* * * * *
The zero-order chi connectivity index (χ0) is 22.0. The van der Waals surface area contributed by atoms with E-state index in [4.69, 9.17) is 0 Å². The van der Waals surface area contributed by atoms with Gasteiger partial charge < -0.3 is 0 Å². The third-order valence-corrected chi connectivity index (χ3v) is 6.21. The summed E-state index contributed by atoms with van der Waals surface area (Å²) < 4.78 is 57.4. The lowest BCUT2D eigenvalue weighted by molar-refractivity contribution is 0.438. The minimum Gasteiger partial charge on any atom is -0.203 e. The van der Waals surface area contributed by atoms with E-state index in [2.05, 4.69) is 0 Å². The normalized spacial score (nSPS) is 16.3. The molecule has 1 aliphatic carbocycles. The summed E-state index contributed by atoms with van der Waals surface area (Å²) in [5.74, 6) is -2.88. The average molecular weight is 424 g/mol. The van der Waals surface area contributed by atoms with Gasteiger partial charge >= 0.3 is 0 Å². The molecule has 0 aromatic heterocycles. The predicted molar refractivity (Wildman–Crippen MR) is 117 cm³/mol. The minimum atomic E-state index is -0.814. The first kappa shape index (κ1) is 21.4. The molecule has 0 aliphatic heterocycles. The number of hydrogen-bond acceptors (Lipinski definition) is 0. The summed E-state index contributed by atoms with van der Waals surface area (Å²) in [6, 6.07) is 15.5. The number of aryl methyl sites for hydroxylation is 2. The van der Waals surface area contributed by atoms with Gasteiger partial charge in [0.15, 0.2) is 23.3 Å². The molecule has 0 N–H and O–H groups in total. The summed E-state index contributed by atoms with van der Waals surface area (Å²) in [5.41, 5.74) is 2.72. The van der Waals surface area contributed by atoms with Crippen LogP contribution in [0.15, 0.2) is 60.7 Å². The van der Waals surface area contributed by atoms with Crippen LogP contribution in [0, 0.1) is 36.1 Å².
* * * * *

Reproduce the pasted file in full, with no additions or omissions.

The zero-order chi connectivity index (χ0) is 22.0. The van der Waals surface area contributed by atoms with E-state index in [4.69, 9.17) is 0 Å². The van der Waals surface area contributed by atoms with Gasteiger partial charge < -0.3 is 0 Å². The third-order valence-corrected chi connectivity index (χ3v) is 6.21. The summed E-state index contributed by atoms with van der Waals surface area (Å²) < 4.78 is 57.4. The lowest BCUT2D eigenvalue weighted by molar-refractivity contribution is 0.438. The minimum Gasteiger partial charge on any atom is -0.203 e. The van der Waals surface area contributed by atoms with E-state index in [2.05, 4.69) is 0 Å². The normalized spacial score (nSPS) is 16.3. The molecule has 1 aliphatic carbocycles. The summed E-state index contributed by atoms with van der Waals surface area (Å²) in [5.74, 6) is -2.88. The average molecular weight is 424 g/mol. The van der Waals surface area contributed by atoms with Gasteiger partial charge >= 0.3 is 0 Å². The molecule has 0 aromatic heterocycles. The predicted molar refractivity (Wildman–Crippen MR) is 117 cm³/mol. The minimum atomic E-state index is -0.814. The first kappa shape index (κ1) is 21.4. The molecule has 0 aliphatic heterocycles. The number of hydrogen-bond acceptors (Lipinski definition) is 0. The summed E-state index contributed by atoms with van der Waals surface area (Å²) in [6, 6.07) is 15.5. The number of aryl methyl sites for hydroxylation is 2. The van der Waals surface area contributed by atoms with Gasteiger partial charge in [0.15, 0.2) is 23.3 Å². The molecule has 0 N–H and O–H groups in total. The summed E-state index contributed by atoms with van der Waals surface area (Å²) in [5.41, 5.74) is 2.72. The van der Waals surface area contributed by atoms with Crippen LogP contribution in [0.15, 0.2) is 60.7 Å². The van der Waals surface area contributed by atoms with Crippen LogP contribution in [0, 0.1) is 36.1 Å².